Theories of the Bulge

Media | United States | Building/Consensus
Whatever happened to the bulge on President Bush’s back, visible in the Presidential debates? It was referred to by the usual family of -Gates: AudioGate, PrompterGate, and, my favorite, “The Battle of the Bulge.” I had followed the story develop first-hand on various blogs, and saw how it played out in the national media, fading out by election day. It’s returned to the news, briefly, courtesy of a Dan Kennedy column in the Phoenix. I thought I’d take another look at the story, and try to answer the question as to why the Internet blogs, for all their supposed powers, could not shake the truth out. This is part of a series on “Truth Exposure: Getting the Facts to Light.”

Revisiting Bush’s Bulge

Let’s revisit the theories; there were a few of them. 1) President Bush said it was “poorly-tailored”; 2) it was bulletproof vest– said an anonymous Secret Service agent to The Hill post election, but the White House denied it; 3) it was part of an radio transmitting system to provide answers to Bush during the debate; 4) it was a wearable defibrillator. Here’s a collection of all the pictures, assembled by Chris Shaw, one of the bloggers who tracked the story.

The radio transmitter came first, and gained the most traction; people readily accepted the narrative that the President wasn’t mentally prepared for the debate. That’s the sole “alternative” theory that’s remembered by most of my friends. While that theory was making the late-night comedy rounds, the second alternative theory developed on the Internet, about the defibrillator. This was built around a separate narrative that some Democrats wanted to push: President Bush, who had lived a largely stress-free life up until he ran for the office, was now under the enormous strain of fighting the war in Iraq and combatting worldwide terrorism. “It’s hard work,” he grieved eleven times during the first debate. Ultimately on the blogs, both narratives were accepted, since either spoke to a pattern of deception from the Bush administration.

Dan Kennedy, media critic of Boston Phoenix, resuscitated the ailing heart theory in his column this week, by calling attention to an article posted on IndyMedia in late December by Clayton Hallmark, an electrical engineer from Cleveland. Kennedy called it “the most fully developed version of the defibrillator story that I’ve found.”

Here’s how Kennedy framed the issue: “is there value to certain types of non-nutty Internet speculation that the mainstream media, for the most part, refuse to touch?” Hallmark, no less an expert on the media than he is on medicine, chimed in: “As far as the MSM [the mainstream media], they don’t like to be told their agenda. That’s part of the problem.”

This must be more tiresome for the editors to read than it is for me. The rage against the media meme has become a knee-jerk reaction by every armchair critic, and now it comes from Dan Kennedy. He’s channeling more cynicism than media analysis. The better question here is how come the attention didn’t lead to an unearthing of the truth? I have some theories below, since I followed the story as it happened three months ago. But I also made sure to draw up a timeline to check all the news-breaks as they happened. I even learned now something I had not picked up at the time– and something which escapes Kennedy’s and Hallmark’s analysis as well– that Vice President Cheney had worn a portable defibrillator before getting one implanted in his heart in July 2001.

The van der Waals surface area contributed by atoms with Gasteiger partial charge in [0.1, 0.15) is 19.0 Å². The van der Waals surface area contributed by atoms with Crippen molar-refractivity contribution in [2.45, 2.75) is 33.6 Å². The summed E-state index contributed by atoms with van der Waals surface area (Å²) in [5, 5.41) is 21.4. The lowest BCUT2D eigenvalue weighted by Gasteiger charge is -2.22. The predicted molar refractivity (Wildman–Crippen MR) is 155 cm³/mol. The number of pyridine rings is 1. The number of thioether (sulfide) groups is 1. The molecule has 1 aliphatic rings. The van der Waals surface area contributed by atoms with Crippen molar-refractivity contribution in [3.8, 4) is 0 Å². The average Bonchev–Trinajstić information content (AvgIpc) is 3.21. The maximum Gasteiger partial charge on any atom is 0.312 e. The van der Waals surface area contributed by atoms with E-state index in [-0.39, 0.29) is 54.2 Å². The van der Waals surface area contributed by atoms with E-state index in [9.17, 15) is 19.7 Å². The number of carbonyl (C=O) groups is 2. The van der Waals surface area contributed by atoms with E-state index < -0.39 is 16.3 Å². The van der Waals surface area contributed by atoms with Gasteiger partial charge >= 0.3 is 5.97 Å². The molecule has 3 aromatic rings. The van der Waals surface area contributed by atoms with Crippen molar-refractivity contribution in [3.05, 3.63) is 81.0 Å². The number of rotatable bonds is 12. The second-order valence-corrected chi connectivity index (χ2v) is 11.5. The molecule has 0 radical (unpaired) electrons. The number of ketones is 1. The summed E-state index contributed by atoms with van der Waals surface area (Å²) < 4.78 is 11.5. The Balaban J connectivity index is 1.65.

In a separate piece, I looked at whether the blogosphere was critical at all in helping unearth political scandals. Yes and no– depending on how one defines the blogosphere. Essentially, whether the truth gets out is how much the people around it are willing to give it out. Trent Lott’s allies abandoned him; the staff of 60 Minutes knew that they didn’t have a case, and that the market would judge them based on their fidelity to the truth. In the case of Bush’s bulge, the personal privilige of the President took priority.

What happened?

I offer three explanations as to why this story had suffered in getting out. First, the blog format did not facilitate sufficiently constructive conversations to promote investigate strategies. Secondly, a strategy that any amateur could have tried, but didn’t, was to simply offer some positive and negative comparisons of the theories by photographing men in jackets. Lastly, the initial alternative hypothesis was immediately referred to as “weird” and as a “conspiracy theory”– by pundits who were nominally critics of the Bush administration! Thus the “mainstream media” looked at it as a good laugh, never getting the serious prompting to frame any questions.

1. The blog format didn’t work.

Why did it take until December to produce “the most full developed version” of the theory? Hallmark added nothing new (and no medical expertise, even) to it, other than the report of Bush’s overdue physical, on December 11th. By contrast, the leading documentary source for the 60 Minutes Killian memos forgery, was electronic typesetting expert Joseph Newcomer, who wrote 10,000 words from day 3 to day 10 after the first doubts were raised.

The first of the three main blogs to carry the torch was: Joseph Cannon’s Cannonfire. Cannon had been blogging since March, and was the first to post an observation of the mysterious bulge. He kept at the story for weeks, posting dozens of scoops.